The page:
Meh Culpa

Re: Universal Health Care. My questions for Senator Sherrod Brown

(AmericaBlog took questions from readers today, which will be transported to Senator Sherrod Brown for review.  With any luck he’ll answer a few good ones.  I hope he doesn’t mind a little familiarity.  I used his first name because I hadn’t heard of him. Well, it’s actually more interesting than his surname. 🙂 )

Greetings, Senator Sherrod.

I would like to know how a person who qualifies for and uses an indigent health care plan can afford to get well. For instance, let us say that a person with a chronic illness might be able to work with the right drug cocktail. Since,according to law, drug companies must provide patient assistance for those poor enough to qualify, imagine that this person has improved using an indigent health care program. He has become more functional so he would like to contribute to society.

Bravo.

Unfortunately, he faces a few hurdles. For one, being out of work for a long time, as often happens with the disabled or chronically ill, doesn’t look so nifty on a CV, and while it’s difficult for a healthy person to find work nowadays what with the unemployment rate being so high, a disabled person will have that strike of a lengthy unemployment against him.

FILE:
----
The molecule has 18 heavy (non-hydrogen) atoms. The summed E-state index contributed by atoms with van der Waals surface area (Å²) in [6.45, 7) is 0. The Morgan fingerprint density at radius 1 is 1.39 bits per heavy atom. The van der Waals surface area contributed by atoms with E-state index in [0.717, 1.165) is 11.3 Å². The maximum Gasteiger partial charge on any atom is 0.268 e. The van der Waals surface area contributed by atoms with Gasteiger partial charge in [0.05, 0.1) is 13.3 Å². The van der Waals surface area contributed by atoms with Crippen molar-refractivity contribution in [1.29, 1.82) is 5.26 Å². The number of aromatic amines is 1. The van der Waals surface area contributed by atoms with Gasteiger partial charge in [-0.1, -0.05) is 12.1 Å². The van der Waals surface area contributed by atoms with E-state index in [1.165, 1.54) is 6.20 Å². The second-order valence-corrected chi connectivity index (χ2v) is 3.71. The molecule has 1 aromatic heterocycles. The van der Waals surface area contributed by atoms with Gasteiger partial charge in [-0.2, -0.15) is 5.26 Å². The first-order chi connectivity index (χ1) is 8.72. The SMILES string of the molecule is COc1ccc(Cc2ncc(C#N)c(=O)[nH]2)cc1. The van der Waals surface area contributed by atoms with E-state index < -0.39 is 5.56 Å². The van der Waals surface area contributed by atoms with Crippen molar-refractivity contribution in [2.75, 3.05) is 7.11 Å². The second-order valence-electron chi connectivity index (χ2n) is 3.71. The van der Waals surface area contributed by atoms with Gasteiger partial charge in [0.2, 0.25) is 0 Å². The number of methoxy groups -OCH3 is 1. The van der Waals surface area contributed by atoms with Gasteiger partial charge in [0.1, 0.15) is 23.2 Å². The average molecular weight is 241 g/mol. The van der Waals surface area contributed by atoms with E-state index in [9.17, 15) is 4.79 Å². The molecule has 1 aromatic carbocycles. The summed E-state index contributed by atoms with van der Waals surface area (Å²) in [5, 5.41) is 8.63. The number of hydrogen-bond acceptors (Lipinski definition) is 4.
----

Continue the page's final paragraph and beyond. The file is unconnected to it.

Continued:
Let’s give him a little luck here. Let’s say this person obtains a fairly good job: his wages begin at entry level, yet once his health insurance kicks in, he must pay the going rate for medications and insurance coverage. Unless he’s taking generic medications, and even then, the cost of his medication is prohibitive.

He then realizes he’s experiencing the ultimate health care Catch-22: if he keeps working for as little money as he makes, he won’t be able to pay the co-pays for doctor visits or buy his medication; without medication, he will become too sick to work; and his health will suffer because he won’t be able to see his physician. He might even develop a life-threatening condition in the meantime.

How do you propose to help people such as this man afford their health care? I’m sure you’re aware of insurance companies’ tactics. If they have to take a customer with a pre-existing condition or a serious illness that arises while the customer is covered, those companies will make sure he pays a much higher rate than anyone else.  If it comes to pass that this man cannot be denied health insurance because of his chronic illness, who will make sure his premiums are truly affordable? (I don’t buy into the competition scheme because I think insurance companies could pull an Enron or develop secret cartels like OPEC. ) Who will decide what is “affordable”–even with a public option? Will demographics, such as cost of living, be taken into account? Will a person’s debt be factored into the mix? Will a person living in San Francisco pay the same rate as someone in, say, Mississippi?